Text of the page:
From that point, the GLBT online literary world began, quite rightly, to take matters into its own hands. A list of books affected began to be compiled here. Books now without rankings included Annie Proulx’s Brokeback Mountain, Rita Mae Brown’s Rubyfruit Jungle, some editions of Sarah Waters’ Tipping the Velvet (interestingly the edition that survives is the one that doesn’t mention the word Lesbian in the “similar items” search field), EM Forster’s Maurice, Edmund White’s The Beautiful Room is Empty, Mary Renault’s The Charioteer, and a host of other previously high-charting modern gay fiction books such as Erastes’ Transgressions, and Alex Beecroft’s False Colors. Beecroft’s book was previously in the top ten of historical novels (gay or otherwise) but has no ranking any more and, although its Kindle version (an Amazon product of course …) still has a very good ranking, its “m/m romance” label has been stripped.
Neither has non-fiction remained untouched. The behind-the-scenes book on Queer as Folk no longer has a ranking, and neither does the hardcover edition of John Barrowman’s Anything Goes or Neil McKenna’s The Secret Life of Oscar Wilde.
It seems therefore that having a gay-themed book that sells well, or at all, on Amazon is something that we are no longer allowed to know about.
At this point, the director of the Erotic Authors’ Association, a female writer of gay fiction who goes by the name of Erastes, stepped in and a petition protesting against Amazon’s actions was set up. This can be found here: http://www.thepetitionsite.com/1/in-protest-at-amazons-new-adult-policy. The petition went live on the afternoon of Easter Sunday and by 11am UK time Easter Monday had gathered nearly 9,500 signatures.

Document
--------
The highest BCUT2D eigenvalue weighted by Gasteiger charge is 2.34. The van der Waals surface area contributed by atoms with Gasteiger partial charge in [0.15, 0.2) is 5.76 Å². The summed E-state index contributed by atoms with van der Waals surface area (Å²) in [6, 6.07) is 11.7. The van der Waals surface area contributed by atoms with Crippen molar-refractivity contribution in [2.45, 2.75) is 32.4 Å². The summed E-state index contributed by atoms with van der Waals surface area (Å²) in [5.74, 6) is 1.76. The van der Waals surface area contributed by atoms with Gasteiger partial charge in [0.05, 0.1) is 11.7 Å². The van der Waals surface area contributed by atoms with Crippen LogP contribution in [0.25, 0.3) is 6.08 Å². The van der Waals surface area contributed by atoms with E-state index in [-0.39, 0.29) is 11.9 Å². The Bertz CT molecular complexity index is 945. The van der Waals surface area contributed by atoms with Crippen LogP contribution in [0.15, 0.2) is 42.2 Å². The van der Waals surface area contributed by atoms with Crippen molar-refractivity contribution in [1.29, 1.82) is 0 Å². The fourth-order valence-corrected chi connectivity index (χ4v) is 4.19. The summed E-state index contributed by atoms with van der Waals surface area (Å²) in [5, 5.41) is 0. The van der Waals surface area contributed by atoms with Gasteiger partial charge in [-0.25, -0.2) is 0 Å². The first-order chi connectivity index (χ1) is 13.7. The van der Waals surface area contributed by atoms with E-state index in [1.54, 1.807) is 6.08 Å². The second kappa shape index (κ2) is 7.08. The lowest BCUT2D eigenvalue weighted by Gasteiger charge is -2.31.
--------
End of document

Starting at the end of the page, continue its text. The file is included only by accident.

Alongside this, a major Twitter campaign commenced using tag “#Amazonfail” and the online world soon became aware of what had been happening. From there, it wasn’t long before the press got wind of it. The Los Angeles Times ran an article on the issue which can be found here: , and which includes the following statement:
“But as troubling as the unevenness of the policy of un-ranking and de-searching certain titles might be, it’s a bit beside the point. It’s the action itself that is troubling: making books harder to find, or keeping them off bestseller lists on the basis of their content can’t be a good idea.”
And, late afternoon Easter Sunday, Publishers’ Weekly, in their article here, managed somehow to contact an Amazon spokesman who said that the loss of rankings was simply a glitch and was not a new policy at all. It is apparently in the process of being fixed. This seems to clash with the previous announcement from Amazon in direct response to Mark Probst’s query (see above), however, and I, for one, am not entirely convinced.
To add to this conundrum, there appears to be an historical element to the disappearing GLBT rankings that I hadn’t been aware of before. According to an Associated Press report , Amazon carried out a similar exercise in February this year which confused Craig Seymour, the author of the gay memoir All I Could Bare. He wrote in his blog that his sales rank was dropped in February, then restored nearly four weeks later, after he was told by Amazon that his book had been “classified as an Adult product.”
It seems reasonable then to wonder what Amazon will do about this injustice now – if indeed they intend to fix it at all – and, more worryingly, when they will do it again.
Meanwhile, as Amazon presumably ponder their next move, the publishing world continues to comment on this and a list of links can be found at Erastes’ Livejournal site here.
For now, we in the GLBT literary world wait for the rankings and proper search facilities on our books to be restored, and remain concerned about future Amazon strategies …
Photo courtesy of dabboj on Flickr, reproduced under a Creative Commons licence.